To ensure the eggs keep their texture and don’t turn mushy when harvested from the live fish, they must be rinsed in a water-calcium solution immediately. While this fortifies the eggs, it can make for an unpleasant texture, which means the entire endeavor is a lot riskier to the quality of the eggs than method number 1.
On top of that, removing the egg sacs causes infertility in the fish, so it’ll never carry eggs again. Plus, the wound can quickly become infected. Overall, the complications associated with this method make it one of the least profitable and commercially viable.
Processing the Caviar
The journey of the eggs doesn’t stop with the harvesting. Once removed, the harvested eggs, usually the entire egg sacs, are rubbed gently on a fine mesh to remove and separate unwanted substances from the eggs, such as the sac membranes.
The eggs are then washed and filtered again before damaged eggs and other remaining impurities are removed with tweezers. Sounds a little exaggerated, but seriously, they comb through every last egg to ensure each one is up to standard. Whoever’s job it is to sift through millions of eggs with a single pair of tweezers must have the patience of a saint!
The eggs are then weighed, and a carefully calculated amount of very fine salt is added and mixed in to act as a preservative. Lightly salted caviar is called “malossol”, which is Russian for lightly salted, and has a salt content of less than 5%. Most high-quality caviar contains less than 3% salt.
Caviar with a salt content of up to 8% is called salted caviar or semi-preserved caviar. Its flavor is less fresh, and its quality is considered far less superior.
If the caviar is made up of more than 10% of salt, the product is called “payusnaya” and forms a jellylike cake that can be kept for up to three months! But even in this form, 500g of sturgeon payusnaya can still sell for upwards of $265!
Once processed to a satisfactory standard, the caviar is then packed by hand into lacquer-lined tins. All air is removed from the space when the caviar is packed in, as any that remains in the tin will chemically interact with eggs and negatively affect their flavor.
The caviar is then refrigerated and aged for about three months in order to further develop and deepen the flavor. Then it’s repackaged into commercial tins and, finally, after all these incredibly time-consuming processes have taken place, the caviar is at last ready to be sold. The finished product is then graded to indicate quality and show producers how much the final product is worth.
Different producers have their own grading systems, but it is generally determined by the size and texture of the eggs in a given batch. Larger, firmer eggs are generally considered to be of higher quality, as their texture enhances the smooth and buttery flavor that connoisseurs value and crave.
With so much work, time, and money going into the production of all these different types of caviars, you can start to see why some of them cost so much. Let’s take a look at some specific ones we mentioned earlier: Beluga, Ossetra, Kaluga and Sevruga, starting with that last one.
So, Sevruga Malossol, that’s the freshest, lightly salted variant available, is sold in 4-ounce jars commercially for about $450.
Kaluga eggs are a little smaller than Sevruga, meaning 4 ounces of it is priced slightly cheaper at around $300. Ossetra egg sizes sit in between, with slightly larger eggs than the Kaluga but not as big as the Sevruga, putting it at around $360 per 4-ounce tin.
But the undisputed caviar king breed is definitely the Beluga variety; after all, it makes sense for the largest species of sturgeon to produce the largest eggs. And for these, a mere half an ounce is priced at $425, that’s just three teaspoons worth!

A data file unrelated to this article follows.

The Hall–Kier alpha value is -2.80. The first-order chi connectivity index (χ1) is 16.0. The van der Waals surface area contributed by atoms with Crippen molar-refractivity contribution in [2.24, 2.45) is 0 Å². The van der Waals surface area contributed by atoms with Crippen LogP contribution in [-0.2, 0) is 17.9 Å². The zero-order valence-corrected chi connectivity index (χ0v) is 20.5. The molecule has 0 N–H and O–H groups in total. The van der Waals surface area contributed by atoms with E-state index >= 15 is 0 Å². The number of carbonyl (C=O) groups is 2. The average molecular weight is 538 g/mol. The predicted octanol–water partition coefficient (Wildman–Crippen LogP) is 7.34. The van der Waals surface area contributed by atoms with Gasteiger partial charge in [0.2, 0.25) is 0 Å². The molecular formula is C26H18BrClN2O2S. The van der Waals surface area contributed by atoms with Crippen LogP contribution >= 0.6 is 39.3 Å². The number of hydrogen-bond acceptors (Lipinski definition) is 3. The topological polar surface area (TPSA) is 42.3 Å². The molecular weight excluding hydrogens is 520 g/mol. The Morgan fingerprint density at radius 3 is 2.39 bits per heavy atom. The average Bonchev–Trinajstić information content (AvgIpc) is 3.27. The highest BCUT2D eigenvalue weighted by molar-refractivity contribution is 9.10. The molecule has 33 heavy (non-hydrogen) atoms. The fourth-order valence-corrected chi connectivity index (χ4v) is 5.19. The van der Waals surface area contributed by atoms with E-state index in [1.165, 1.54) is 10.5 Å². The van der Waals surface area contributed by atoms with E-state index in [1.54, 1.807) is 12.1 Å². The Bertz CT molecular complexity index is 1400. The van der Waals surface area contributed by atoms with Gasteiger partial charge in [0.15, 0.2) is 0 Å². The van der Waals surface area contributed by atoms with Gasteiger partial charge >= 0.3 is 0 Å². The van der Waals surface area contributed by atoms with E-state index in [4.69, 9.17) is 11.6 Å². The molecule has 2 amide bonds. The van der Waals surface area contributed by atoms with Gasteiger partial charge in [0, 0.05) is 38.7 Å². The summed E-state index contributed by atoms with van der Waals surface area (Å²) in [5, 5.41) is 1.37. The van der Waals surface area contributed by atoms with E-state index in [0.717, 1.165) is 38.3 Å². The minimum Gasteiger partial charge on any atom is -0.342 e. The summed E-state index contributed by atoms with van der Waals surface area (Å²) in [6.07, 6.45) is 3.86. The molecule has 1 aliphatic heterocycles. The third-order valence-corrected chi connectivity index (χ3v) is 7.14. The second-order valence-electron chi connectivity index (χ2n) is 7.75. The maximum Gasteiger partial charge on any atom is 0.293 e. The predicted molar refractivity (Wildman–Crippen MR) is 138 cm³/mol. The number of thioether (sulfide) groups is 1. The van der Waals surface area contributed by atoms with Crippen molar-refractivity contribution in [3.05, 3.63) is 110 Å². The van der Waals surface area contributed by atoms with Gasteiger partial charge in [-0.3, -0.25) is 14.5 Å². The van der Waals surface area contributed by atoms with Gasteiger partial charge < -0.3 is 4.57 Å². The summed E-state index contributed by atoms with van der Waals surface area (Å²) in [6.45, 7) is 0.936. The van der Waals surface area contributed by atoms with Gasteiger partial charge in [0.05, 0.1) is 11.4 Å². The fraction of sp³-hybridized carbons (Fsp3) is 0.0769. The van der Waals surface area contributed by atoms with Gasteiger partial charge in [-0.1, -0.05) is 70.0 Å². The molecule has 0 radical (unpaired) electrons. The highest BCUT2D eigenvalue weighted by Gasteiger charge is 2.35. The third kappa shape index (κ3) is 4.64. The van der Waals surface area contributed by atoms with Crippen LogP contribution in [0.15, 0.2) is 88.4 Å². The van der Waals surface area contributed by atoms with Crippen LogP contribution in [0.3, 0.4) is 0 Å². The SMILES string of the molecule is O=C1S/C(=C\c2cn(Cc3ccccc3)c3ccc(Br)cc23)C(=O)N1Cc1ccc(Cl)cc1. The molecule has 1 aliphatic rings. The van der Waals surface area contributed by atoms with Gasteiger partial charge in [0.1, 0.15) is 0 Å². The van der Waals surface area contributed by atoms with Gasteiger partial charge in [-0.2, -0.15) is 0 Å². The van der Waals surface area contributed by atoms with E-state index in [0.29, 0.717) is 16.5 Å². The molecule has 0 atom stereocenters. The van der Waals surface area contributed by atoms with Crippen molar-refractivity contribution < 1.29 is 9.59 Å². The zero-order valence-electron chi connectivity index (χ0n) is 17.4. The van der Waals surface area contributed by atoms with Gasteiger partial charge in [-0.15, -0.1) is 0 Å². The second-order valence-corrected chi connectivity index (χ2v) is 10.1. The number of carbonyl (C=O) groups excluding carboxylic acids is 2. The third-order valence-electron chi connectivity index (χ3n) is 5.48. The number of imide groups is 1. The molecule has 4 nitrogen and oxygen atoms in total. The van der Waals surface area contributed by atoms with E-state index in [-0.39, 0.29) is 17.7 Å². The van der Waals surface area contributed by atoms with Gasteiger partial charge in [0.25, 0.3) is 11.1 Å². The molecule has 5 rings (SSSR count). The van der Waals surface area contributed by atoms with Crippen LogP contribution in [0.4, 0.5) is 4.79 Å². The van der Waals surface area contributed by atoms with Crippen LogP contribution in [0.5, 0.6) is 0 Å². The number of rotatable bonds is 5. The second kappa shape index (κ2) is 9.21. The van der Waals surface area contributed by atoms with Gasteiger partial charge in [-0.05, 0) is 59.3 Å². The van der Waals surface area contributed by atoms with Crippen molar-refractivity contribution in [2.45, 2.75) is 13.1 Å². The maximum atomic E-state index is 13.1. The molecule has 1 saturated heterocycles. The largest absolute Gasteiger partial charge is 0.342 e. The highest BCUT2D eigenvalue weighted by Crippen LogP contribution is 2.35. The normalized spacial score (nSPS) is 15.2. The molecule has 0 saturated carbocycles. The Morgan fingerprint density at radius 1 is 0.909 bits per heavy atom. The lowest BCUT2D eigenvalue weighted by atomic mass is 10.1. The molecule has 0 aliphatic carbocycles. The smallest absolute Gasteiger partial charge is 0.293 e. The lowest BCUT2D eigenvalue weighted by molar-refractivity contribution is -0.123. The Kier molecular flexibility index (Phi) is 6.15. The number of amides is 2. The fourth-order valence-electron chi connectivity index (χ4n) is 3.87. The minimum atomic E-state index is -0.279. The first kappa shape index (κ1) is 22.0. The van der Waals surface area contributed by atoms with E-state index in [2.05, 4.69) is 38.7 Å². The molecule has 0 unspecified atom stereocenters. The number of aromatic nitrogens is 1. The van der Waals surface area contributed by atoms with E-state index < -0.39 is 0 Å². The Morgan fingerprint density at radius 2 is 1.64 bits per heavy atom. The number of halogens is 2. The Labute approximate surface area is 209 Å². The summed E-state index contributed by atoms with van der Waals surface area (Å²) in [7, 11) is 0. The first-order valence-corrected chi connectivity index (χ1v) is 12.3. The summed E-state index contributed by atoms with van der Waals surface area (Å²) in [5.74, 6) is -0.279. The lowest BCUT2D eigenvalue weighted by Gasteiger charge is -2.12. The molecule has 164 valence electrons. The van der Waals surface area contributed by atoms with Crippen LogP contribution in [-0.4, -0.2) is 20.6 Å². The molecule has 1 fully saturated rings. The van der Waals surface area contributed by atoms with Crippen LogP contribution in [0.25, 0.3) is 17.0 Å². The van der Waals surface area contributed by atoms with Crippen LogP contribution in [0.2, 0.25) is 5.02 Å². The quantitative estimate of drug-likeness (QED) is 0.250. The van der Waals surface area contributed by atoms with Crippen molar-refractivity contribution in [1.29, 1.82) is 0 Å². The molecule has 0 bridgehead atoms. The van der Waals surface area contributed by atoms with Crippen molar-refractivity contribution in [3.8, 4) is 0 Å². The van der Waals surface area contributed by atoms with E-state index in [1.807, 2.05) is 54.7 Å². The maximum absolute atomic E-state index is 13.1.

According to certified Gourmet Food Store Marky’s, a single ounce can cost $830. And a whole kilo of the stuff, some 35.2 oz, costs $24,000!
But even at that extortionate rate, it’s still not the rarest variety in the world. That honor belongs to white caviar. While most caviar is black, gray, or even a slight green in hue, white caviar is, as the name suggests, completely white.
It’s produced by Albino Sturgeon, which are fish that have a congenital absence of melanin, the pigment that gives color to its scales, eyes, fins, and even its eggs! It’s a rare genetic defect, one that’s believed to occur in less than 1 in 20,000 fish.
The resulting eggs resemble little pearls, hence why some producers label their caviar as ‘white pearl caviar’!
While this novel coloring can add a little extra onto the price, it doesn’t really affect the flavor, and so the cost variance remains pegged to the type of sturgeon the white pearls have been retrieved from.
So, how do you inflate the price of the world’s already priciest food? You add gold into it. Literally.
Iranian Almas Caviar, a type of albino beluga Sturgeon caviar, ups the ante by presenting their white caviar in a diamond encrusted, 23-karat gold tin, only 2 of which were ever made. Thanks to this extravagant presentation, the caviar sold for a staggering $34,500 per kilo at its peak!
Today, the Almas Ossetra variety, which doesn’t come with the super fancy tin and has eggs slightly smaller than the Beluga variety, still retails for around $13,445 per kilo.
While that’s not as expensive, for perspective, you could still by some 2314 Big Macs with all that money!
And yet, that’s still not the most expensive caviar out there. That title firmly belongs to the Strottarga Bianco, also known as white gold caviar, produced exclusively by Austrian company Grüll.
Unlike most caviars, this brand dehydrates albino sturgeon roe and grinds it up after it’s harvested to give it a unique texture. Because it’s dehydrated like this, it takes approximately 5 kilos of roe, that’s some 11 lbs, to make just 1 kilo, a little over 2.2 lbs, of the all-important caviar.
Only then is a finely grated layer of 22-karat edible gold leaf added to really hike up that price point. The gold leaf itself doesn’t add anything to the flavor, it’s purely to make this caviar the most expensive it can possibly be.
How expensive? A mammoth $113,630 per kilo. It works out roughly to $3220 per ounce, or $480 per teaspoon. To put that in perspective, for a single teaspoon of this stuff, you could buy more than 82 Big Macs.
I mentioned this at the beginning of the article, but after seeing the whole process and realizing how much time and effort goes into producing a single tin of this stuff, suddenly that insanely high price point is starting to make sense!